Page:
Tuesday , June 25, 2013 - 3:17 PM
A decade ago, an Achilles’ tendon tear was a diagnosis that made NFL team doctors shudder.
It typically meant an arduous, year-long recovery, and even then, there was a one-in-three chance the patient never would play again.
The Achilles’ tear that San Francisco 49ers wide receiver Michael Crabtree suffered last month still is serious, and his recovery remains long and difficult. But advances in how doctors repair the tear, as well as a more aggressive rehabilitation protocol, have improved his chances of coming back more quickly and with better strength than if he had suffered it just a few years ago.
Dr. Robert Anderson, who is the NFL’s foremost foot and ankle specialist, operated on Crabtree’s fractured left foot before the 2009 draft.
Anderson said it once took nine to 12 months for a player to recover from an Achilles’ injury. Today, that time frame is down to six to nine months. In fact, Anderson noted that Ravens linebacker Terrell Suggs was back on the field 5 1/2 months after partially tearing his Achilles’ last year.
‘‘What we’re seeing, at least anecdotally, is that these guys are making it back quicker and with better strength characteristics,” said Anderson.
The advances in Achilles’ treatment are threefold, beginning with the surgery itself.
Years ago, doctors would make an incision along the tendon -- 6 to 8 inches long -- and suture the entire length to ensure the damaged area remained intact.
Today, the incision can be only 2 centimeters long, with fine but ultra-strong sutures used to repair the tear.
University of California, Davis’ Dr. Eric Giza, one of the orthopedic surgeons for the U.S. Soccer Federation, said the minimally invasive approach preserves as much tissue around the Achilles’ as possible, thereby allowing it to heal better and faster.
The smaller incision means less scarring and a lower chance of infection, “which in the case of a professional athlete probably would lead to the end of their career,” Giza said.
A tiny wound also doesn’t take as long to heal, which allows rehabilitation to begin much sooner than before.
It used to be that Achilles’ patients would be in a cast for six weeks after surgery, which caused the calf muscle to atrophy and led to a longer recovery.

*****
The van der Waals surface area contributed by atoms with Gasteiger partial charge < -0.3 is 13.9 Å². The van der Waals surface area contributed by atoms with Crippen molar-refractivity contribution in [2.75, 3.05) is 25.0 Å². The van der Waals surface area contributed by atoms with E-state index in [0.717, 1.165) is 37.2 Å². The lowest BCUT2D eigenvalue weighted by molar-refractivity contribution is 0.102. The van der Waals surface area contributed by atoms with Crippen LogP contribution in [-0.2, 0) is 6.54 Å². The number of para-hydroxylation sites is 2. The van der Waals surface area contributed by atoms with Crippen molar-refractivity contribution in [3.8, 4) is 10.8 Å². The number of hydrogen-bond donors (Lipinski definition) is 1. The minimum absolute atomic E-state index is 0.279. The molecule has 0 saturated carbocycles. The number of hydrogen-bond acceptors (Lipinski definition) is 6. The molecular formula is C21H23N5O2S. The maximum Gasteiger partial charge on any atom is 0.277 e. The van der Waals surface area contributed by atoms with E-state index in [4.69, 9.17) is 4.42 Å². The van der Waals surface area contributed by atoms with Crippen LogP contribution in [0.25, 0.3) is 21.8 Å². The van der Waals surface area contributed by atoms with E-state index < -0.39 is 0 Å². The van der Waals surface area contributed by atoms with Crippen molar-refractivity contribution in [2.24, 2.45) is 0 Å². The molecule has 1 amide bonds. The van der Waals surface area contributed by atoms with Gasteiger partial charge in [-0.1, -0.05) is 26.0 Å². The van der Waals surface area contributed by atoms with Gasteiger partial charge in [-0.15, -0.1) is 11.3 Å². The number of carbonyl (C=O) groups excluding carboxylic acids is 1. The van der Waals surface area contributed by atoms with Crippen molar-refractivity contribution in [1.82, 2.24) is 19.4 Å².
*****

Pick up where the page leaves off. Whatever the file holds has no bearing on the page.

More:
Now a patient is in a walking boot two weeks following the procedure. At six weeks -- about where Crabtree is now -- he might be able to put weight on the foot for the first time.
‘‘Every tear is a little different,” said Dr. Dan Solomon, an orthopedic surgeon with Marin Orthopedics and Sports Medicine in Novato, “but you try to get as aggressive as you can with the recovery.”
Finally, an elite athlete like Crabtree is aided by cutting-edge medical procedures.
One of the reasons Achilles’ tears can take so long to heal -- indeed why the tendon rips in the first place -- is blood flow is poor in that area.
With someone like Crabtree or Lakers star Kobe Bryant, who tore his Achilles’ in April, doctors typically use platelet-rich plasma (PRP) to speed healing.
A small amount of blood taken from the patient is “spun down” in a centrifuge so the platelet cells, which help form blood clots, are isolated. They are then applied to the wound in the hope that it stimulates healing.
Giza said he uses PRP on two disparate groups -- patients who need the extra help, such as diabetics, and elite athletes.
‘‘Because they are going to put more demand on that tendon than the average person,” Giza said. “And because this is all the marbles for them. If they don’t get back, they don’t eat.”
Use of PRP is controversial in the medical community, not because it is harmful, but because no large-scale studies have proven it’s effective. Solomon, however, said he has seen positive results.
‘‘My take is that it works,” he said. “It may not work on every single patient. But it works better than nothing.”
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